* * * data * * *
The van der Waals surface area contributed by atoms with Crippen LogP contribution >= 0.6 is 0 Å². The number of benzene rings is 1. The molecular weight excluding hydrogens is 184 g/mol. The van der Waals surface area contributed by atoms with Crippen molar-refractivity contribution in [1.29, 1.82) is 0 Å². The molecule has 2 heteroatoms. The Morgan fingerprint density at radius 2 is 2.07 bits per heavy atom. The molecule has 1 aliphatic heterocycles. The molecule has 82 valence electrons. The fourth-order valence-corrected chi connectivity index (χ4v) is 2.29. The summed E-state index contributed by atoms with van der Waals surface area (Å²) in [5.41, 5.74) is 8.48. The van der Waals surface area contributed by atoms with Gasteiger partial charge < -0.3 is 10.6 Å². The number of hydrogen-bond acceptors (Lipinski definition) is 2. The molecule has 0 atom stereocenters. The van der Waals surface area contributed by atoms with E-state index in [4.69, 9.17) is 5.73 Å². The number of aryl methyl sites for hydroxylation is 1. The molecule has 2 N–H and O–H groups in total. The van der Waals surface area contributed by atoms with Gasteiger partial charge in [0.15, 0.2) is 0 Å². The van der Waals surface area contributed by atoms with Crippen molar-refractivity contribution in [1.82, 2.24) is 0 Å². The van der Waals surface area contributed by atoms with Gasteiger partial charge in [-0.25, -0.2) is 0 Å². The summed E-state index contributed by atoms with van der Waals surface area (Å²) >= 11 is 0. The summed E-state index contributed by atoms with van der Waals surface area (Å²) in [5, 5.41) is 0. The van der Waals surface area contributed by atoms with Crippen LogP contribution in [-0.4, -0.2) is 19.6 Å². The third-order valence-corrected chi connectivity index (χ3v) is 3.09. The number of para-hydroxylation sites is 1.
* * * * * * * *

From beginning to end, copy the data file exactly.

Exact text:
The van der Waals surface area contributed by atoms with Crippen LogP contribution >= 0.6 is 0 Å². The number of benzene rings is 1. The molecular weight excluding hydrogens is 184 g/mol. The van der Waals surface area contributed by atoms with Crippen molar-refractivity contribution in [1.29, 1.82) is 0 Å². The molecule has 2 heteroatoms. The Morgan fingerprint density at radius 2 is 2.07 bits per heavy atom. The molecule has 1 aliphatic heterocycles. The molecule has 82 valence electrons. The fourth-order valence-corrected chi connectivity index (χ4v) is 2.29. The summed E-state index contributed by atoms with van der Waals surface area (Å²) in [5.41, 5.74) is 8.48. The van der Waals surface area contributed by atoms with Gasteiger partial charge < -0.3 is 10.6 Å². The number of hydrogen-bond acceptors (Lipinski definition) is 2. The molecule has 0 atom stereocenters. The van der Waals surface area contributed by atoms with E-state index in [4.69, 9.17) is 5.73 Å². The number of aryl methyl sites for hydroxylation is 1. The molecule has 2 N–H and O–H groups in total. The van der Waals surface area contributed by atoms with Gasteiger partial charge in [0.15, 0.2) is 0 Å². The van der Waals surface area contributed by atoms with Crippen molar-refractivity contribution in [1.82, 2.24) is 0 Å². The van der Waals surface area contributed by atoms with Gasteiger partial charge in [-0.25, -0.2) is 0 Å². The summed E-state index contributed by atoms with van der Waals surface area (Å²) >= 11 is 0. The summed E-state index contributed by atoms with van der Waals surface area (Å²) in [5, 5.41) is 0. The van der Waals surface area contributed by atoms with Crippen LogP contribution in [-0.4, -0.2) is 19.6 Å². The third-order valence-corrected chi connectivity index (χ3v) is 3.09. The number of para-hydroxylation sites is 1.